In late autumn, in the month of Kislev, in the twentieth year of King Artaxerxes’ reign,[a] I was at the fortress of Susa. 2 Hanani, one of my brothers, came to visit me with some other men who had just arrived from Judah. I asked them about the Jews who had returned there from captivity and about how things were going in Jerusalem.
3 They said to me, “Things are not going well for those who returned to the province of Judah. They are in great trouble and disgrace. The wall of Jerusalem has been torn down, and the gates have been destroyed by fire.”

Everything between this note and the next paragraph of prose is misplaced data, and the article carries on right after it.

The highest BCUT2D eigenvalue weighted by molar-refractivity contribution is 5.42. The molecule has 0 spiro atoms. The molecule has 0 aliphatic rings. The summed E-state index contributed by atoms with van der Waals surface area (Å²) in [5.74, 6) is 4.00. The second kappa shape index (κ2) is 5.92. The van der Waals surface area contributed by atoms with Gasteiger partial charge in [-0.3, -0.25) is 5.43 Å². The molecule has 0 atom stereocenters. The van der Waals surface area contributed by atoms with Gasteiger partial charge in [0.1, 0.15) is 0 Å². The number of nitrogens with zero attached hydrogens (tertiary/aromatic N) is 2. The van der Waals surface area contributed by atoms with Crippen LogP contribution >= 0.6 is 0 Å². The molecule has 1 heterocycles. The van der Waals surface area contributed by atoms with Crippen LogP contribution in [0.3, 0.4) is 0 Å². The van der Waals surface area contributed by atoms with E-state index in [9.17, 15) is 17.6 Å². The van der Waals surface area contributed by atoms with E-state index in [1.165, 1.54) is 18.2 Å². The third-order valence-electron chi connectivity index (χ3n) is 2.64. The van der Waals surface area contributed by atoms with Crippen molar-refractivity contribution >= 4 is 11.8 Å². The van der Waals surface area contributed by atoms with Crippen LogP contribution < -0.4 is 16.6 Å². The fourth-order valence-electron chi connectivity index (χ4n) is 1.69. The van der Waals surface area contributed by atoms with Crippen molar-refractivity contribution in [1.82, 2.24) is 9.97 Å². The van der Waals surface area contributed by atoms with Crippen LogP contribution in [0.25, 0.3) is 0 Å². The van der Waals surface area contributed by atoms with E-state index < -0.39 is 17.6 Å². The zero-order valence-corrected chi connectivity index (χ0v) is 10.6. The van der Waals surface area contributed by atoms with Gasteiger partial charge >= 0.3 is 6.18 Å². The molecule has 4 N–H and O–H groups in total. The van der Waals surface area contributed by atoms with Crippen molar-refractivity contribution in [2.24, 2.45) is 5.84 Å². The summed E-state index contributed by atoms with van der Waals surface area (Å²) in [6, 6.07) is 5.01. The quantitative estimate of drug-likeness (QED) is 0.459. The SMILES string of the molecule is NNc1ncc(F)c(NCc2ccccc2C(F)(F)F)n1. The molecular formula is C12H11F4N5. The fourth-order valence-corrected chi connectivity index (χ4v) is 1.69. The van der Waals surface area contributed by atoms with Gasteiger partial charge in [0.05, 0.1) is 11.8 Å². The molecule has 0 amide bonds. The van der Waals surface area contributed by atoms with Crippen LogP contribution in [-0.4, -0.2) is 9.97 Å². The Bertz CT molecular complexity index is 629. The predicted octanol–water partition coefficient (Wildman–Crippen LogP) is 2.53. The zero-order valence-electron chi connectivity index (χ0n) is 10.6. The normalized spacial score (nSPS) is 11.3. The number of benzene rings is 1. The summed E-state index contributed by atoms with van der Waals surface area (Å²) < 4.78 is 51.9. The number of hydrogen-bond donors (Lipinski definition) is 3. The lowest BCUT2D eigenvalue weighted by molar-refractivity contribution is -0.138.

4 When I heard this, I sat down and wept. In fact, for days I mourned, fasted, and prayed to the God of heaven.
Within Nehemiah’s brief account, there are twelve prayers. Prayer bookends the story. One might (and should) determine prayer is important to the process.
I read once that there are many things you can accomplish after you pray, but there should be nothing you do until you pray.
Having that thought this week, as I prepared for the message, has impacted my thinking and my praying.
I wonder what it will do for you.